In this study, a research of a descriptive and exploratory nature was used, based on a qualitative approach, focusing on a case study, that is, analyzing the obstacles and challenges for the implantation of the Queijo Coalho de Jaguaribe IG in Ceará. For such a study, multiple and varied sources of evidence are needed. Therefore, the techniques most used in this work were documentary research, interviews and direct observation, as recommended by.37 The documentary research was carried out on documents produced by the Brazilian Agricultural Research Corporation (Embrapa), of the Brazilian Micro and Small Business Support Service (Sebrae), of the Ceará Economic Research and Strategy Institute (IPECE), of the Historical Heritage Institute and Artístico Nacional (IPHAN), from the National Institute of Industrial Property (INPI), among others. As for the interviews, they were semi-structured in order to allow the interviewees total freedom of expression when answering the questions, thus favoring the understanding of their views regarding the processes of implantation of a GI, as well as the obstacles and challenges (GODÓI ; MATTOS, 2006). The research was developed in three stages. In the first stage, documentary research was carried out with the collection of secondary data on the topic Geographical Indications and data on the production of Queijo Coalho de Jaguaribe and characterization of the region. In a second stage, interviews were carried out with public agents (City Hall, Embrapa, UECE, Sebrae, among others) and private agents (President of the Association and producers), involved in the process of implementing the IG do Queijo Coalho de Jaguaribe.

In the third stage, direct observation took place, through the participation of a Public Hearing that took place on June 27, 2019, at the Legislative Assembly of the State of Ceará, in which Bill 0087/2019 was debated and discussed on the “Production and Marketing of Artisanal Cheese and Butter in the State of Ceará”, Representatives of institutions involved in the process were elected as subjects of this study, such as: a representative from Sebrae-CE, a researcher from Embrapa, a representative from the Jaguaribe City Hall; the president of the Jaguaribe Dairy and Milk Producers Association (Queijaribe) in addition to four cheese producers, who were initially selected to participate in the IG, a researcher from the State University of Ceará and a representative of the Map and a representative of the IPHAN, making a total of eleven interviews. The interviews were conducted in person, with the exception of those applied with the representative of the Map and the one of the Jaguaribe City Hall, to whom the form was sent by email. The interviews took place in the months of July, August and September 2019, and were recorded in audio and later transcribed. In the qualitative analysis of the data, the technique of content analysis was used, which, according to Bardin (2016), is characterized by trying to understand the forms of communications beyond their immediate meanings, enriching the exploratory attempt of systematic analysis of all forms of expression, formal and informal.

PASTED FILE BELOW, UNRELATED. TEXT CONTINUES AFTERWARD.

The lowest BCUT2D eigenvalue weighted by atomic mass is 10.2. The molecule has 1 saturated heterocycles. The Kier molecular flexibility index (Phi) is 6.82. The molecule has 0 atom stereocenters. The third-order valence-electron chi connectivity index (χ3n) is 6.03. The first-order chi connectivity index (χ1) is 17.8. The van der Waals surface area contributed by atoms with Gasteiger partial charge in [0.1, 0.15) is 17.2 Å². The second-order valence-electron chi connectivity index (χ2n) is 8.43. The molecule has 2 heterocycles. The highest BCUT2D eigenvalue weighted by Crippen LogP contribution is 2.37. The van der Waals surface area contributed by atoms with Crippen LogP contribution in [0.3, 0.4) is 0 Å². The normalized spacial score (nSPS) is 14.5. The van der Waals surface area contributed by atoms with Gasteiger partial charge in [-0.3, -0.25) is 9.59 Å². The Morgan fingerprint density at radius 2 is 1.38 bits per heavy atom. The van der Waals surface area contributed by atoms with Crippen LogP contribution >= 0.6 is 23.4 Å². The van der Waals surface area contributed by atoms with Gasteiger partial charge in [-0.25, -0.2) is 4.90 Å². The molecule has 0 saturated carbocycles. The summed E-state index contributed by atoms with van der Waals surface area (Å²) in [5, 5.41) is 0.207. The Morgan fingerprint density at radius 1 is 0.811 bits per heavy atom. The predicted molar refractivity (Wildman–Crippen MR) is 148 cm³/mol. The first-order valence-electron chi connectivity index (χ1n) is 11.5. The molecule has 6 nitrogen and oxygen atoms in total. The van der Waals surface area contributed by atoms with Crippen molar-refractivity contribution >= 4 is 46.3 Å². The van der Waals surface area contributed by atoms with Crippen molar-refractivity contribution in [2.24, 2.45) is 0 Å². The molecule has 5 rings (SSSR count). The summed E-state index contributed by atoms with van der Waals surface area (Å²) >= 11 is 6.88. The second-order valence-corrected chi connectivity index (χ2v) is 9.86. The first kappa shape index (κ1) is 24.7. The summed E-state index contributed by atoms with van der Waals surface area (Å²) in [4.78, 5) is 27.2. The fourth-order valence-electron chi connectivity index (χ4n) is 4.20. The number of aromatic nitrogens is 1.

Results and discussions

Characteristics of the region and actions taken to recognize the geographical indication of coalho cheese from jaguaribe, ceará

The Vale do Jaguaribe region has an estimated population of 390,693 inhabitants, according to the IBGE (apud IPECE, 2017), and is composed of 15 municipalities, with the most important being the municipalities of Russas, Morada Nova, Limoeiro do Norte, Jaguaribe and Tabuleiro do Norte, for having the highest demographic densities. The Jaguaribe Valley has the second largest dairy basin, the largest dairy cattle herd in the state, with 78,736 heads and production of 124.2 million liters of milk / year (IPECE, 2017). This dairy productivity of the Jaguaribe Valley has been highlighted in the production of Coalho Cheese with peculiar characteristics to the artisanal style, assuming great economic and social importance in the generation of employment and income in this region. There are no limits, a priori, for the size of the area to be delimited for a GI, as long as it has homogeneous characteristics and has tradition and reputation in the production of Coalho cheese. However, the use of large areas would cause logistical problems and would require a decentralized organization of management and control. For this reason, in principle, among the municipalities that make up the Jaguaribe Valley, although the vast majority of them produce this type of cheese, Embrapa has developed preliminary studies aiming at the possibility of obtaining a future GI, called Indication of Origin (IP) , of artisanal Coalho cheese (QCA) produced in the municipality of Jaguaribe-CE. CSF is understood to mean cheese made from raw and whole cow's milk, according to local tradition. Jaguaribe's CSF has become a popular delicacy in the state of Ceará and the states of Brazil, with great potential for reaching other markets. It has a centuries-old tradition and has been associated with some factors with peculiar sensory characteristics, in addition to being recognized as a typical delicacy of the Jaguaribe region. The Jaguaribe CSF represents a relevant socioeconomic, cultural and gastronomic value, whose bases are found in the history of the cattle rancher in the northeastern semiarid and in the “savoir-faire” of the cheese that is transmitted from father to son, maintaining the tradition, producing cheese from artisanal form, using the practical knowledge built through generations.37 The wisdom that has been passed down between generations currently has the support of science and technology, aiming at new technological and hygienic standards, Thus, the first cheesemakers that were included in the delimitation of the IG were those of the municipality of Jaguaribe, affiliated with the Queijaribe Association. This was one of the conditions imposed, as a mandatory requirement, by Embrapa technicians to receive the necessary support from the institutions involved in the implementation of the IG.